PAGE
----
Tag: Paper water

LADWP’s Paper Water Leverages on MWD Supplies

When the LADWP uses paper water, not only does it affect Los Angeles residents, it also impacts utilities and residents outside of the city. ‘Paper water’ is water that “utilities claim they have access to, but is difficult or impossible to access for various reasons”.When the LADWP claims to have access to more city owned domestic water than it really has access […]

First Looks: The LADWP 2015 Draft UWMP – Hiding the Shortage

After spending a few weeks paging through the just released LADWP 2015 Draft Urban Water Management Plan, my immediate conclusion is that the plan is a thinly disguised effort to hide the city’s low water supply levels from the planning process to protect development.This draft, like past UWMP’s, continues to project levels of water in all supply categories that […]

Show Me the Water‘s Failed Promise – The Newport Banning Ranch File

It’s bad enough that water utilities project far more supplies than they have access to which by definition is paper water. It’s bad enough that using this imaginary water they always come to conclusion that every project requesting a WSA has sufficient water to proceed. But recently it became clear to me that are other forms of paper water that comes […]

How Much Paper Water Costs

Can you buy paper water? Absolutely.Today the LADWP sent out an agenda for an upcoming meeting of the LADWP Board of Commissioners.  One of the agenda items on it was the NoHo West project Water Supply Assessment with a recommendation by LADWP Water Systems section for the Board to approve it. Like other WSA’s this one is […]

Dissecting L.A.’s Water Supply – Conservation & Stormwater Capture

With the availability of imported water dramatically falling and local supplies (recycled water and groundwater) not meeting projections, the LADWP had to scramble to come up with ways to develop new supplies or create the perception of sufficient supplies for future growth. Or both. This would require some creative thinking by the department pie charts in […]

The WSA – Bringing Imaginary Water to L.A.’s Big Projects

In a previous article I wrote that The Los Angeles Department of Water and Power was confronted with two conflicting demands that dates back to 1990. The department’s conflict is between providing enough water to city residents from a rapidly shrinking water supply that once averaged 680,000 Af/y and is now just over 610,000 Af/y […]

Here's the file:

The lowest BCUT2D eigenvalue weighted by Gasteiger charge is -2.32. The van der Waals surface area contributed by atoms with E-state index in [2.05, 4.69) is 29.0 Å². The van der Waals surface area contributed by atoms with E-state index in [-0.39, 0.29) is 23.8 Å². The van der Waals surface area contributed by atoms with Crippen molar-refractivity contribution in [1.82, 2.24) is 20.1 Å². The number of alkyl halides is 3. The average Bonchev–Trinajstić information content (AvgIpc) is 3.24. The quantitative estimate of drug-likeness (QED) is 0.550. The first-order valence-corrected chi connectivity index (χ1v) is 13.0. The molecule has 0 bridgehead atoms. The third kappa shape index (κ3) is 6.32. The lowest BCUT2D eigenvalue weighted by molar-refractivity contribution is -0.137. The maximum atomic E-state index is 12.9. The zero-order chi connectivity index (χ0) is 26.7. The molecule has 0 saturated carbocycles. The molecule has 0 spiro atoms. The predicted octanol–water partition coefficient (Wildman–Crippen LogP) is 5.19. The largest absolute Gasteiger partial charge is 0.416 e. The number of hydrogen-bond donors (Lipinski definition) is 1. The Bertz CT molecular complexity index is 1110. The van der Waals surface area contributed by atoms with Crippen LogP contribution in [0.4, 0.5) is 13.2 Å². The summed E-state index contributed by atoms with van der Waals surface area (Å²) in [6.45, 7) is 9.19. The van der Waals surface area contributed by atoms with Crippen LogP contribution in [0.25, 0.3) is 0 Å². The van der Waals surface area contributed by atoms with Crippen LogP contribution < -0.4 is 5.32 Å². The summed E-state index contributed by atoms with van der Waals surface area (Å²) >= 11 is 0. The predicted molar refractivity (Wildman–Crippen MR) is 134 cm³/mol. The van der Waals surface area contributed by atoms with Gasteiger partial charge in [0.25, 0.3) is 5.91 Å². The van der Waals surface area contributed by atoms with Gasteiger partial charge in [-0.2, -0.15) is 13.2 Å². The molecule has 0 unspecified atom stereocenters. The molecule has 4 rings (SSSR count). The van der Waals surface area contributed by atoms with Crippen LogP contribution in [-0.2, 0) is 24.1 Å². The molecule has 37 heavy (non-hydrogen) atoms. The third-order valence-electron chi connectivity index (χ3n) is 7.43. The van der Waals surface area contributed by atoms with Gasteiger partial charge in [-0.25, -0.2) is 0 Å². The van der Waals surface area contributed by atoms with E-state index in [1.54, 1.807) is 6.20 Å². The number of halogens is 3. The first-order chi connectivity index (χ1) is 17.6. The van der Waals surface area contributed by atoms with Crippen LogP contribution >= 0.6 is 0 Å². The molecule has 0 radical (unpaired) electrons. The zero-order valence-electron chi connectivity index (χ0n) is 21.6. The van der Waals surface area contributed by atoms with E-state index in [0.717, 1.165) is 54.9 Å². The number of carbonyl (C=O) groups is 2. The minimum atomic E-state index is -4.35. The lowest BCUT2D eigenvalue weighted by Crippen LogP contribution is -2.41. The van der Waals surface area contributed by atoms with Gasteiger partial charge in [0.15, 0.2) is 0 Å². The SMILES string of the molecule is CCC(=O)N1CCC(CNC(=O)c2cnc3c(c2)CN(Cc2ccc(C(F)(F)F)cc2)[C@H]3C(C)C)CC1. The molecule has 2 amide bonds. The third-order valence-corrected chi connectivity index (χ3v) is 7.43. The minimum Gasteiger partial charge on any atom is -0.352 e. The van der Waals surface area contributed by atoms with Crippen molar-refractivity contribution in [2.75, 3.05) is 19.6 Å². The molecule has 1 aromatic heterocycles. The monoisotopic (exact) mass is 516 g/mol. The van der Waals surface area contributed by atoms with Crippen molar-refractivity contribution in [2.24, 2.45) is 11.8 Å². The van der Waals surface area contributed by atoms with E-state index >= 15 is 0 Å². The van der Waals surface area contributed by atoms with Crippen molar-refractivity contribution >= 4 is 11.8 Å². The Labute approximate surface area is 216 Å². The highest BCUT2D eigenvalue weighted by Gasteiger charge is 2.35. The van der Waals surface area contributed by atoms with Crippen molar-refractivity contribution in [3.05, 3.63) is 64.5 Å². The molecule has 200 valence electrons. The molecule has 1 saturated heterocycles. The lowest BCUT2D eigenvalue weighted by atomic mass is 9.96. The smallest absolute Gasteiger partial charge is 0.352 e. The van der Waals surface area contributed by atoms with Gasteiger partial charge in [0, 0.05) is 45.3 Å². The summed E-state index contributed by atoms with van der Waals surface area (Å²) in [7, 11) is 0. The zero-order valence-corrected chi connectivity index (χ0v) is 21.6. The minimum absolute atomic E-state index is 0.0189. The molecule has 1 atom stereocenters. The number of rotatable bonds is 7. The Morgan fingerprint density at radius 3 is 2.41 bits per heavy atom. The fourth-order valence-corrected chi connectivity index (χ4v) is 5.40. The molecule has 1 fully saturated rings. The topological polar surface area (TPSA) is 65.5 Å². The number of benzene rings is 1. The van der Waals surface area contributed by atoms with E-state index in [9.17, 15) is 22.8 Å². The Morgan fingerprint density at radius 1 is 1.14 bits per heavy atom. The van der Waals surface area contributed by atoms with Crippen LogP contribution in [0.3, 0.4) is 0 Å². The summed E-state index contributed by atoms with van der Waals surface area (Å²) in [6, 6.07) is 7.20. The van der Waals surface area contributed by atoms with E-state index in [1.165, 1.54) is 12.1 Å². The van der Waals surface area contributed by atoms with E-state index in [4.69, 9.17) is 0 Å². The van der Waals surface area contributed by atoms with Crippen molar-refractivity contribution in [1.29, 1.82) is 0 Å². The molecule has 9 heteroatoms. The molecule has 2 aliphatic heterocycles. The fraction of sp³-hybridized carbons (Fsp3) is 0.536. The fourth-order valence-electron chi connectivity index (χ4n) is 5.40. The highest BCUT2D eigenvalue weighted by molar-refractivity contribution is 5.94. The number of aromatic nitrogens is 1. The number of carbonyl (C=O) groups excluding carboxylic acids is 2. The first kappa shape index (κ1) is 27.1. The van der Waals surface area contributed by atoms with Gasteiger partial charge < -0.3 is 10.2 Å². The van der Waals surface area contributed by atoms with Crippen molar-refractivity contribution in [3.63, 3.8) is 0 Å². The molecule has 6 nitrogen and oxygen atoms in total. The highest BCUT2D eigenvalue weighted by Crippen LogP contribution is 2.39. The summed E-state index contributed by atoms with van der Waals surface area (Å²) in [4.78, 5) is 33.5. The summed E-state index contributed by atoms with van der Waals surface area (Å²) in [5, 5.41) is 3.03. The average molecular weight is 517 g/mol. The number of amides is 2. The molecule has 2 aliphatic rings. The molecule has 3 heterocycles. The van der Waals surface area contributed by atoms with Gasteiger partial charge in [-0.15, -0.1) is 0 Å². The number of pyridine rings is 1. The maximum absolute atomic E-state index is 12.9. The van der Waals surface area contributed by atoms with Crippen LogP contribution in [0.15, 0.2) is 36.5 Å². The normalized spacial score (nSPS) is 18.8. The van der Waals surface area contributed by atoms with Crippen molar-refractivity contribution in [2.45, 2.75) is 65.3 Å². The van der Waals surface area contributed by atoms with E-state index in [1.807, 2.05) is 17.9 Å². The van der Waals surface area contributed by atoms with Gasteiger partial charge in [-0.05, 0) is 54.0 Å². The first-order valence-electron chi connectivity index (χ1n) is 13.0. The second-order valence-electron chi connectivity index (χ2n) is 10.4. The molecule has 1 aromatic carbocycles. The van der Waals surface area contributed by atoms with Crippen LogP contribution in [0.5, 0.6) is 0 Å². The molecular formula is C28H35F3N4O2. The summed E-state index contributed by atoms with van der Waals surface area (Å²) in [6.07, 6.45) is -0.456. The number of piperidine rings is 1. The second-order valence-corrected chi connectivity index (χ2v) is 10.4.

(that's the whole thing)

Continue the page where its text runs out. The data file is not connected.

California’s Challenge to Reliable Water isn’t Infrastructure. It’s RHNA

The state’s biggest challenge in meeting the population’s water supply requirements isn’t conservation, it isn’t lack of infrastructure, not storage, and not groundwater. It’s RHNA, a little known wonkish piece of legislation embodied in Government Code 65580 that’s mostly known to planners, developers and city hall staffers.  What follows might sound like we’re veering away from the […]

LA City Water Assessments Edge into the Absurd

Water supply assessments for two large projects have been approved by the LADWP water resource planners and is coming to the City of Los Angeles Board of Water and Power Commissioners on June 2 for approval.  The LADWP cites its own 2010 UWMP claiming there is sufficient water for these two projects through the year 2035, and enough for all other “existing and planned future demands”. The […]

L.A.’s Drought and Growth are Built on Paper Water

L.A.’s recent drought has been going on far longer than the statewide drought. California’s last drought was declared in 2008 and ended in 2011 and another declared in 2015.  L.A’s drought was declared in 2008 and was never rescinded. So why has L.A.’s drought been so persistent and growing by the day? This brings on another question we should ask […]

Would ‘Lose the Lawn’ Solve L.A.’s Water Problem?

Would “Lose the Lawn” solve the City of Los Angeles’s water problem? Throughout the state the crescendo to eliminate residential lawns has grown louder among water boards, agencies and political leaders.  In Los Angeles, a partnership between the Metropolitan Water District and the DWP will even pay residents $3.75 per square foot to convert their lawns ‘drought tolerant’ landscape with arguable curb appeal. “Californians should […]